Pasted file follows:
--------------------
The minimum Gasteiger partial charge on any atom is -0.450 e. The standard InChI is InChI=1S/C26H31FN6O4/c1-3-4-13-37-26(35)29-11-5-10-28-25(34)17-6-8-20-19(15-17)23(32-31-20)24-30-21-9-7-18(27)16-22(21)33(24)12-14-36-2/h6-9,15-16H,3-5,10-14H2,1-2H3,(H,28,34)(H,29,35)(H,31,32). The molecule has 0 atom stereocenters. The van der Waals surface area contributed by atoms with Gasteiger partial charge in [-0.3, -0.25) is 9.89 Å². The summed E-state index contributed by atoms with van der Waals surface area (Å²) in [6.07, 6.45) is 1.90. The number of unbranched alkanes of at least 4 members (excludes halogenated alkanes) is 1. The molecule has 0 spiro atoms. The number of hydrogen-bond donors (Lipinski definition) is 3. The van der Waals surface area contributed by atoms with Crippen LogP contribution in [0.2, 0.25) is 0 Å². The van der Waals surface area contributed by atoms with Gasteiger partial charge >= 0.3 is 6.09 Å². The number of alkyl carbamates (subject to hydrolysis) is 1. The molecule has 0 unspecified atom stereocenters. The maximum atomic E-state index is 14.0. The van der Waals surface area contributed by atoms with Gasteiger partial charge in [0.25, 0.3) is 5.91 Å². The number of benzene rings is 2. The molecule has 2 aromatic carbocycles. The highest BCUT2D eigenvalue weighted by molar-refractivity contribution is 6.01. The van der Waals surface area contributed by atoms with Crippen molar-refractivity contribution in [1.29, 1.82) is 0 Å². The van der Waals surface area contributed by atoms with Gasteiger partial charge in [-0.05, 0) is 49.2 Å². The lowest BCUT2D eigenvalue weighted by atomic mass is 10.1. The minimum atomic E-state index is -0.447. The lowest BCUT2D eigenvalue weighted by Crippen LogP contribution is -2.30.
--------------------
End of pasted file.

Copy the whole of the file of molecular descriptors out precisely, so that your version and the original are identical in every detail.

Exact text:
The minimum Gasteiger partial charge on any atom is -0.450 e. The standard InChI is InChI=1S/C26H31FN6O4/c1-3-4-13-37-26(35)29-11-5-10-28-25(34)17-6-8-20-19(15-17)23(32-31-20)24-30-21-9-7-18(27)16-22(21)33(24)12-14-36-2/h6-9,15-16H,3-5,10-14H2,1-2H3,(H,28,34)(H,29,35)(H,31,32). The molecule has 0 atom stereocenters. The van der Waals surface area contributed by atoms with Gasteiger partial charge in [-0.3, -0.25) is 9.89 Å². The summed E-state index contributed by atoms with van der Waals surface area (Å²) in [6.07, 6.45) is 1.90. The number of unbranched alkanes of at least 4 members (excludes halogenated alkanes) is 1. The molecule has 0 spiro atoms. The number of hydrogen-bond donors (Lipinski definition) is 3. The van der Waals surface area contributed by atoms with Crippen LogP contribution in [0.2, 0.25) is 0 Å². The van der Waals surface area contributed by atoms with Gasteiger partial charge >= 0.3 is 6.09 Å². The number of alkyl carbamates (subject to hydrolysis) is 1. The molecule has 0 unspecified atom stereocenters. The maximum atomic E-state index is 14.0. The van der Waals surface area contributed by atoms with Gasteiger partial charge in [0.25, 0.3) is 5.91 Å². The number of benzene rings is 2. The molecule has 2 aromatic carbocycles. The highest BCUT2D eigenvalue weighted by molar-refractivity contribution is 6.01. The van der Waals surface area contributed by atoms with Crippen molar-refractivity contribution in [1.29, 1.82) is 0 Å². The van der Waals surface area contributed by atoms with Gasteiger partial charge in [-0.05, 0) is 49.2 Å². The lowest BCUT2D eigenvalue weighted by atomic mass is 10.1. The minimum atomic E-state index is -0.447. The lowest BCUT2D eigenvalue weighted by Crippen LogP contribution is -2.30.